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Content on this page was developed during the 2009-2010 H1N1 pandemic and has not been updated.

  • The H1N1 virus that caused that pandemic is now a regular human flu virus and continues to circulate seasonally worldwide.
  • The English language content on this website is being archived for historic and reference purposes only.
  • For current, updated information on seasonal flu, including information about H1N1, see the CDC Seasonal Flu website.

2009 H1N1 Flu: International Situation Update

September 11, 2009, 6:00 PM ET

This situation report provides an update to the international situation as of September 11th, 2009. As of September 6th, the World Health Organization (WHO) regions have reported over 277,607 laboratory-confirmed cases of 2009 H1N1 influenza virus (2009 H1N1) with at least 3,205 deaths, which is an increase of over 23,401 cases and at least 368 deaths since August 30th. The laboratory-confirmed cases represent a substantial underestimation of total cases in the world as many countries focus surveillance and laboratory testing only on persons with severe illness. The 2009 H1N1 influenza virus continues to be the dominant influenza virus in circulation in the world. Decreasing trends in disease due to 2009 H1N1 continue to be reported in most of South America and Australia. In contrast, more African countries have reported their first laboratory confirmed cases.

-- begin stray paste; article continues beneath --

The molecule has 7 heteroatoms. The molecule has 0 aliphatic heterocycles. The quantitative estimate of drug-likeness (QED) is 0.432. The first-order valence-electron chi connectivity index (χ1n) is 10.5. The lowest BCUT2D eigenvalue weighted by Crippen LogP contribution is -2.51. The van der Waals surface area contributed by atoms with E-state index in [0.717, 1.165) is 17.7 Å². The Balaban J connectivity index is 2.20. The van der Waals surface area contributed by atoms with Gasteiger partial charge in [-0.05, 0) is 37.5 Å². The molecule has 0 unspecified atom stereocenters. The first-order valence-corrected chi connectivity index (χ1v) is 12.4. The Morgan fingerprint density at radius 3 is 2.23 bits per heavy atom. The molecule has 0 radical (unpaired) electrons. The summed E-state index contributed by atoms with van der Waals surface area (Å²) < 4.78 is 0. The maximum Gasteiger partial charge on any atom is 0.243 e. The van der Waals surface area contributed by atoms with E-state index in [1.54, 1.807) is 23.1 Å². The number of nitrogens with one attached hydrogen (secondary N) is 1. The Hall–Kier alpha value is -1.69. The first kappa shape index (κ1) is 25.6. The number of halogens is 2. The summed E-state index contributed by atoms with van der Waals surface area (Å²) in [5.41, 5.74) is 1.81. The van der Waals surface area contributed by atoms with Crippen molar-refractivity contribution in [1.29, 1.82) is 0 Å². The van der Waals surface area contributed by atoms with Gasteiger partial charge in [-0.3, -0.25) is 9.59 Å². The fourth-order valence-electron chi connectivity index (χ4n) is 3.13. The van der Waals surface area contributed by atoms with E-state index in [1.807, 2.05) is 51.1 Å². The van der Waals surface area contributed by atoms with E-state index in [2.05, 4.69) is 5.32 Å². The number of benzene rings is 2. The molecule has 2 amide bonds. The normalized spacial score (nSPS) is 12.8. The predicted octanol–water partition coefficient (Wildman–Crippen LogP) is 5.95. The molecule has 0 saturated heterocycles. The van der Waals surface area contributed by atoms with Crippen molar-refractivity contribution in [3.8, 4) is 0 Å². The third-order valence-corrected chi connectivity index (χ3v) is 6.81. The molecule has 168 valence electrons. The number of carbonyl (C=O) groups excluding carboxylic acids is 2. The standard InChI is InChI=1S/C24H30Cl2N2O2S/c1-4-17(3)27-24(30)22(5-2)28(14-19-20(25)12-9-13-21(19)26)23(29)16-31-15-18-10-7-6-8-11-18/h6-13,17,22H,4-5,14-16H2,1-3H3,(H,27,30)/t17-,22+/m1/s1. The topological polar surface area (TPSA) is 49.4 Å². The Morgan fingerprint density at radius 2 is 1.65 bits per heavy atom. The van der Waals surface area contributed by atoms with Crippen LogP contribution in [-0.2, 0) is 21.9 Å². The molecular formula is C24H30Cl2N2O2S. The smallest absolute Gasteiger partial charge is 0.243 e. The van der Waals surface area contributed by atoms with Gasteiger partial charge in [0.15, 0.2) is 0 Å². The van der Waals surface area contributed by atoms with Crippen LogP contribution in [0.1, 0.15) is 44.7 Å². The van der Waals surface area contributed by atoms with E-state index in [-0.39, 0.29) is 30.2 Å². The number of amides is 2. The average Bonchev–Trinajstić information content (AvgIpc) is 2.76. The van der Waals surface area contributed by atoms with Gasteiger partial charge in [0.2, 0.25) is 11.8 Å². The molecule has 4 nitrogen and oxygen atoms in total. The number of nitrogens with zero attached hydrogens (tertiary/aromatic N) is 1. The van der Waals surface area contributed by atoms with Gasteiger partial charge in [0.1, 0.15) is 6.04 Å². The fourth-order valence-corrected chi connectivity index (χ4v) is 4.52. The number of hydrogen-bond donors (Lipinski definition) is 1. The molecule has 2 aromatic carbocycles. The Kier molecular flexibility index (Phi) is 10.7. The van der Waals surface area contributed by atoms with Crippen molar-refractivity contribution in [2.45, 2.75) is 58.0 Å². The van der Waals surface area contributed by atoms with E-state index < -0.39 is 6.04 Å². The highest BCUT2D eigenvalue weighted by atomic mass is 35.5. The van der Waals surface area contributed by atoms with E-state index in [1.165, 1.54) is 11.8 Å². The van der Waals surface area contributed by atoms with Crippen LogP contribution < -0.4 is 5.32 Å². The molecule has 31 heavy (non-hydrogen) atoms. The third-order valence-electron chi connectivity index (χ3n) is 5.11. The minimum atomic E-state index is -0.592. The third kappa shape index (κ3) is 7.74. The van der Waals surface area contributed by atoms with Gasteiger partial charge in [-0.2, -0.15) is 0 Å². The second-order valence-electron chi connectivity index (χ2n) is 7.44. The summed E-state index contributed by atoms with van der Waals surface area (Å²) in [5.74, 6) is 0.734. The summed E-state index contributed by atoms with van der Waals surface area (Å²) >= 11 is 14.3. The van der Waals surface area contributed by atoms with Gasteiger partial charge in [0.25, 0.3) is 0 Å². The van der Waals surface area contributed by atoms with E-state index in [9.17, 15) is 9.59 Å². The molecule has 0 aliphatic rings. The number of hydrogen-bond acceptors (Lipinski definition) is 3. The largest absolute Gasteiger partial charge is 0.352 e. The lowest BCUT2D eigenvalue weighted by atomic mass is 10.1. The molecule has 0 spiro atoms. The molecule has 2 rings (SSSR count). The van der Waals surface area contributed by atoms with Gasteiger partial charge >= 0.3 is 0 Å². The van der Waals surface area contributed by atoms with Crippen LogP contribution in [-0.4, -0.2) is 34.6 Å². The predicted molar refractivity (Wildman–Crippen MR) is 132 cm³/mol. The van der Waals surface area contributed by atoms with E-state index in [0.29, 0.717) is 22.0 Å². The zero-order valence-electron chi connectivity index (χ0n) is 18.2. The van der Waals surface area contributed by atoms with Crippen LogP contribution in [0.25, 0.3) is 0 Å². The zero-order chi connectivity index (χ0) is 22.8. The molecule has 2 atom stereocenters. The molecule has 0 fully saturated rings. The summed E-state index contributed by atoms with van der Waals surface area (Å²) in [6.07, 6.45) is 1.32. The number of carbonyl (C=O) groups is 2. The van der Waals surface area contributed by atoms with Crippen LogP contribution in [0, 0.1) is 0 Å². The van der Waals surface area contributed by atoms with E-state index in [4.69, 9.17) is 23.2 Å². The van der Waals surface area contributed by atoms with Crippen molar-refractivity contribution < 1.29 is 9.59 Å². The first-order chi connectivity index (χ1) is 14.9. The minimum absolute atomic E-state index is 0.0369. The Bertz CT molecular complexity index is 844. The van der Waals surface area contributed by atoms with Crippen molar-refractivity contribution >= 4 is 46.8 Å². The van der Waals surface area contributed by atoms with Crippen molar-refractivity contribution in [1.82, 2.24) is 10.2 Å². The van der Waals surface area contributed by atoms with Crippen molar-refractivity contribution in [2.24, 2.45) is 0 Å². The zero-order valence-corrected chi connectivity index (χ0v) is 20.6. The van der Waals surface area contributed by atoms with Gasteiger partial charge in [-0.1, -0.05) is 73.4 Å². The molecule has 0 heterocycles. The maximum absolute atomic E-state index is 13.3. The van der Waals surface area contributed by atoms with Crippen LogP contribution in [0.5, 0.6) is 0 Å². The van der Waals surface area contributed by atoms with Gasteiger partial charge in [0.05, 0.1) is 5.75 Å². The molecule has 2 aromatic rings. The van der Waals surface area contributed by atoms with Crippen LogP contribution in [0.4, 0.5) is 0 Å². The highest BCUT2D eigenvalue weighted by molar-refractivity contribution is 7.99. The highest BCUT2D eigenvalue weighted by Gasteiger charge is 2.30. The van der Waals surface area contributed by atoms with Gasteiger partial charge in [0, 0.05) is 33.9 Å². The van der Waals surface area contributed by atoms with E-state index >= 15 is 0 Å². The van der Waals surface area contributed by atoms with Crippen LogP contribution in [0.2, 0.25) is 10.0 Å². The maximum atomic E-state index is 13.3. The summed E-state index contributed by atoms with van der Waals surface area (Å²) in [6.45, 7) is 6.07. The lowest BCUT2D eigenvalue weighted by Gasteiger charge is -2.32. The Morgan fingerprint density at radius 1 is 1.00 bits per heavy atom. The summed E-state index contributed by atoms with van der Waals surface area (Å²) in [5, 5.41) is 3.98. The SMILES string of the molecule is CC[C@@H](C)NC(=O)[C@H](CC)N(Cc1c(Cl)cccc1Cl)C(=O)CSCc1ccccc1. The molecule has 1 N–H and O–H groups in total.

Selected Highlights

  • The 2009 H1N1 influenza virus is the predominant influenza virus in circulation worldwide.
  • The epidemiology of the disease caused by the 2009 H1N1 influenza virus in the Southern Hemisphere is very similar to that described in the United States this past spring.
  • There have been no significant changes detected in the 2009 H1N1 influenza virus isolated from persons in the Southern Hemisphere as compared to viruses isolated from persons in the Northern Hemisphere.
  • In August, a White House report was prepared by the Department of Health and Human Services (HHS) in coordination with the Office of the Director for National Intelligence (ODNI) and the Department of State (Dos) and describes the characteristics and impact of 2009 H1N1 influenza A virus in the Southern Hemisphere. The full report can be accessed by the link provided in the Reports and Publications section below.

International Resources for 2009 H1N1 Information

Health Organizations

World Health Organization (WHO) Regional Offices

Travel and 2009 H1N1 Flu

Human cases of 2009 H1N1 flu virus infection have been identified in the United States and several countries around the world. For information on 2009 H1N1 flu and travel, see the CDC H1N1 Flu and Travel website.

Reports and Publications

 
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